Nearly four years have passed, but the cloud still hangs over the man. Grady Little will forever go down in infamy not only with Red Sox fans but sabermetricians everywhere as the manager who blew the 2003 American League Championship Series to the archrival New York Yankees.

It was Little who went by instinct rather than data when he stayed with Pedro Martinez too long in Game Seven of the ALCS, not paying heed to the data that suggested the lithe right-hander lost his effectiveness when he reached the 100-pitch limit. Everyone knows the story went from there-Martinez gave up three runs in the bottom of the eighth inning at Yankee Stadium, turning a 5-2 Red Sox lead into a 5-5 tie, and the Yankees eventually won the pennant on Aaron Boone‘s home run to lead off the 11th.

However, Nomar Garciaparra says it is time to cut Little a break. “Take a look at his record as a major league manager,” said Garciaparra, the shortstop on that Sox team. “Grady has won a lot of games in the major leagues. Bad managers don’t win as many games as he has.”

Indeed, Little won plenty of games in two seasons in Boston, and after a one-year exile as a Chicago Cubs‘ scout, he has continued to pile up victories in his two seasons as the Los Angeles Dodgers‘ manager. Little went 188-136 in Boston, and has gone 122-98 since replacing Jim Tracy in Los Angeles prior to the last season. The Dodgers tied San Diego for the National League West title last season and are 34-24 this season, in third place but just a half-game behind the Padres and Arizona Diamondbacks. Add it together and Little’s record is 310-233 for a nifty .570 winning percentage.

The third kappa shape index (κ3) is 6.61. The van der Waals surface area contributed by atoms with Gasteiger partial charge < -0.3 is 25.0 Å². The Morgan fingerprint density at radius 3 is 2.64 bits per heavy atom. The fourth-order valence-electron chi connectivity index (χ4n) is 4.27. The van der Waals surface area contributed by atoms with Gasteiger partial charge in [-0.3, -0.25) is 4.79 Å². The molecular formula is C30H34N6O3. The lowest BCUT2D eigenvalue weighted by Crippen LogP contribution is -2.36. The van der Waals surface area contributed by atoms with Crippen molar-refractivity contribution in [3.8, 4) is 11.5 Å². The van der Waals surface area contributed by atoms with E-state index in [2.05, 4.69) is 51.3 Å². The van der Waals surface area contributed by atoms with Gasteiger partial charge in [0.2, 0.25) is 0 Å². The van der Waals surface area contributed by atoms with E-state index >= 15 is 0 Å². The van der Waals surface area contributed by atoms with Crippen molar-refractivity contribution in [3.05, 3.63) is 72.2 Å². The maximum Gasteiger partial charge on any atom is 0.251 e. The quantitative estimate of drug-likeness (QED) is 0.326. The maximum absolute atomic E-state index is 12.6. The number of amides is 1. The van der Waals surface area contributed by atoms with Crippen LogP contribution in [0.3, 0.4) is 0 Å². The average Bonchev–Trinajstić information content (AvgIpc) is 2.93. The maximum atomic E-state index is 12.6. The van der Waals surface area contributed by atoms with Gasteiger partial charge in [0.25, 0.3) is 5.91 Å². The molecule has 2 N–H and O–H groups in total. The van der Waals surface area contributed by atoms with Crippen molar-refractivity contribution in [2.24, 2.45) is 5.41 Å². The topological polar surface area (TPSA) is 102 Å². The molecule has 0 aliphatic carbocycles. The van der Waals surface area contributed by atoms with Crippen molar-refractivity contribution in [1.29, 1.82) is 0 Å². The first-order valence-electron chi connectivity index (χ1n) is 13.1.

Yet, Little isn’t one to talk much about himself. He won’t gloat about gaining redemption with the Dodgers, nor will he criticize the Red Sox for firing him days after the ALCS loss. “That doesn’t enter into my thinking at all,” Little said. “I know I did the best I could up there in that position. They decided to go in a different direction and that didn’t involve Grady Little.”

The year after Little was fired, Terry Francona reversed the curse by guiding the Red Sox to their first World Series title since 1918. The Dodgers’ title drought hasn’t been nearly as dramatic, but it is now been nearly two decades since they made their improbable run through the 1988 postseason by upsetting a pair of heavy favorites, the New York Mets in the National League Championship Series and the Oakland Athletics in the World Series.

For 32 seasons, the Dodgers had only two managers, first Walter Alston, and then Tommy Lasorda. However, since Lasorda resigned during the 1996 season, the Dodgers had gone through four managers-Bill Russell, Glenn Hoffman, Davey Johnson, and Jim Tracy-in the nine seasons before Little arrived.

Little has been a steadying hand for a franchise that seemed in disarray less than two years ago when the Dodgers finished a dismal 71-91 in 2005. General Manager Paul DePodesta and Tracy had clashed throughout that season. DePodesta was one of the central figures of “Moneyball” as he had served as the top assistant to Oakland Athletics GM Billy Beane before leaving for Los Angeles. Tracy, on the other hand, is more of an old-school manager, who understands the basics of sabermetrics but runs his team based more on feel. Tracy exercised an out clause in his contract to become the Pittsburgh Pirates‘ manager a few days after the 2005 season ended. DePodesta was fired a month later by Dodgers owner Frank McCourt after trying to promote player development director Terry Collins to manager. San Francisco assistant GM Ned Colletti replaced DePodesta then hired Little, though the two had never met until the first interview.

To the surprise of his detractors in Boston, Little has proven to be the right choice, even if he doesn’t want to take credit for the Dodgers’ success. “The thing is that we have a good team,” Little said. “We’re really solid in every area and have a bunch of guys who fit well together. Ned Colletti has done a good job of building a winning team, and we have a good farm system backing it up.”